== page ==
To start our discussion of how the House of Bishops (HoB) might respond to the action of General Synod in referring the legislation back to them, let’s first look at the range of options that is legally possible.
The first point to note is that under the terms of the referral, in accordance with the Standing Orders of the General Synod, the HoB cannot make changes to any other part of the draft Measure. The only part of the Measure they are now permitted to alter is that which comes between sub-clauses (b) and (d) of Clause 5 (1).
The wording is shown in context below the fold.
There is however nothing to prevent them introducing some additional separate documentation, outside the text of the Measure, including but not limited to some proposed wording for the Code of Practice.
The second point is that the HoB could decide not to make any further change at all, and simply return the existing text to the Synod. Again this might be accompanied by some separate documentation. Those who wish to argue in favour of this course of action need to explain why they think that, despite the clear majority vote for referral, this is what the HoB should do.
The third point is that the HoB could simply withdraw the existing sub-clause altogether, thus restoring this part of the Measure to the wording that existed previously. Again, those who wish to argue for this option, need to explain why they think that, despite a clear lack of a two-thirds majority for referral in the House of Laity, this is what the HoB should now do.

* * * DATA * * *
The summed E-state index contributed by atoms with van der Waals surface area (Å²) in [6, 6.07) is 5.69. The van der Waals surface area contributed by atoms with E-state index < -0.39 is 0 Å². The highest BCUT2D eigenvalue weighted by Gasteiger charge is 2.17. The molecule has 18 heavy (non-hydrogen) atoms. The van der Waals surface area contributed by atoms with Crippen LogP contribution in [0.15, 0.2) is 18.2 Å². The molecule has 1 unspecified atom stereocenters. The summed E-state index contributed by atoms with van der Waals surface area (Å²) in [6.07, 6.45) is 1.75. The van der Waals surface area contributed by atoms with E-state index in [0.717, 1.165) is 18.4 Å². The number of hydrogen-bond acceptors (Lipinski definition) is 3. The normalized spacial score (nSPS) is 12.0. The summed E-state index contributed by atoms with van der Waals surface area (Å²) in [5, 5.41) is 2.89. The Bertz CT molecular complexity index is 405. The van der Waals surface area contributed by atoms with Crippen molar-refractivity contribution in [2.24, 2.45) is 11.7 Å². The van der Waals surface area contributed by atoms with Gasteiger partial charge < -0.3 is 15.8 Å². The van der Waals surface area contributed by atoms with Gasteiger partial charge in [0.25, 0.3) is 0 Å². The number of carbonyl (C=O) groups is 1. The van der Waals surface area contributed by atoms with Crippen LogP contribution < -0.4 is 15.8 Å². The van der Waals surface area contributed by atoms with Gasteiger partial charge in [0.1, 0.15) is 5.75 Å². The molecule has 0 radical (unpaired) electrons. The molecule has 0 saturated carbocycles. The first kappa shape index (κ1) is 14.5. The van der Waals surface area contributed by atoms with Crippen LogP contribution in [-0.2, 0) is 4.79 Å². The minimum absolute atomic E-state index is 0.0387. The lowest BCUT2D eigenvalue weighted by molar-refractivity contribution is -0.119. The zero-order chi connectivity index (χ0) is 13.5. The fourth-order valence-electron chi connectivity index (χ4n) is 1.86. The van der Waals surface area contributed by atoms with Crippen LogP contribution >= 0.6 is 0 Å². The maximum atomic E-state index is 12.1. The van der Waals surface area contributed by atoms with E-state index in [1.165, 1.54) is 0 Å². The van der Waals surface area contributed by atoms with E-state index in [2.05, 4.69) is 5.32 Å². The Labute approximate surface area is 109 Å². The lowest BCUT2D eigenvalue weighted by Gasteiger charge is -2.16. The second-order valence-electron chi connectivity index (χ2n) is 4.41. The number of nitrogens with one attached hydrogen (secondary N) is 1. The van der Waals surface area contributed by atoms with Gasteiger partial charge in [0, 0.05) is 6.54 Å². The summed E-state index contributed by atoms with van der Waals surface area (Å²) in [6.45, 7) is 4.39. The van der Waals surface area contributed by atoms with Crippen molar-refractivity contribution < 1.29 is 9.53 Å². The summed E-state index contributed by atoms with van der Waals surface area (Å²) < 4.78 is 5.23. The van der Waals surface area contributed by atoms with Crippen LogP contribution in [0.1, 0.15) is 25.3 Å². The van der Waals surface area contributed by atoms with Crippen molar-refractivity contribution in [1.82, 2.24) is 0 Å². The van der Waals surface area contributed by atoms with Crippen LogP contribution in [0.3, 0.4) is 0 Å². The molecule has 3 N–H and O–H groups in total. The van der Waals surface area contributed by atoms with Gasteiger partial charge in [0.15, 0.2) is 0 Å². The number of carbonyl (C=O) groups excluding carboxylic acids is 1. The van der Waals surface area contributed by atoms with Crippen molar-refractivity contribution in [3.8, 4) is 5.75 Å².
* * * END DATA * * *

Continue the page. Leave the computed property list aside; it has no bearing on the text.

The final point is that the HoB could propose some modifications to the existing wording of sub-clause (c). This would involve the additions of new words or even sentences, or the deletion of existing words or phrases. They might also split the sub-clause even further, for example to make a distinction between what it says about bishops and what it says about priests. They might add words to clarify the meaning of the term “theological convictions”. In all these cases, and any others, it may be helpful if the bishops issue some additional separate documentation, as mentioned above.
Before the General Synod considers any further change, the “Group of Six” has to determine that it is not now so substantial a change from the original draft Measure that it requires further review by all the diocesan synods.
But the purpose of any change now must be to increase the level of support that the Measure will receive in the Synod in November, and subsequently in Parliament. The question we are discussing here is what more can be said in the Measure that will allow those opposed to the underlying principle of it to feel less exposed, whilst still allowing those in favour of the underlying principle to feel able to support the Measure.
Clause 5 (1) (c) in context:
5 (1) The House of Bishops shall draw up, and promulgate, guidance in a Code of Practice as to—
(a) the making of schemes under section 2,
(b) the exercise of episcopal ministry in accordance with the arrangements contained in such schemes,
(c) the selection of male bishops or male priests the exercise of ministry by whom is consistent with the theological convictions as to the consecration or ordination of women on grounds of which parochial church councils have issued Letters of Request under section 3,
(d) the exercise by those involved in the making of an appointment of an incumbent and of a priest in charge for the benefice, of their functions in that regard where a Letter of Request is issued under section 3(3),
(e) the matters referred to in section 2(5), and
(f) such other matters as the House of Bishops considers appropriate to give effect to this Measure.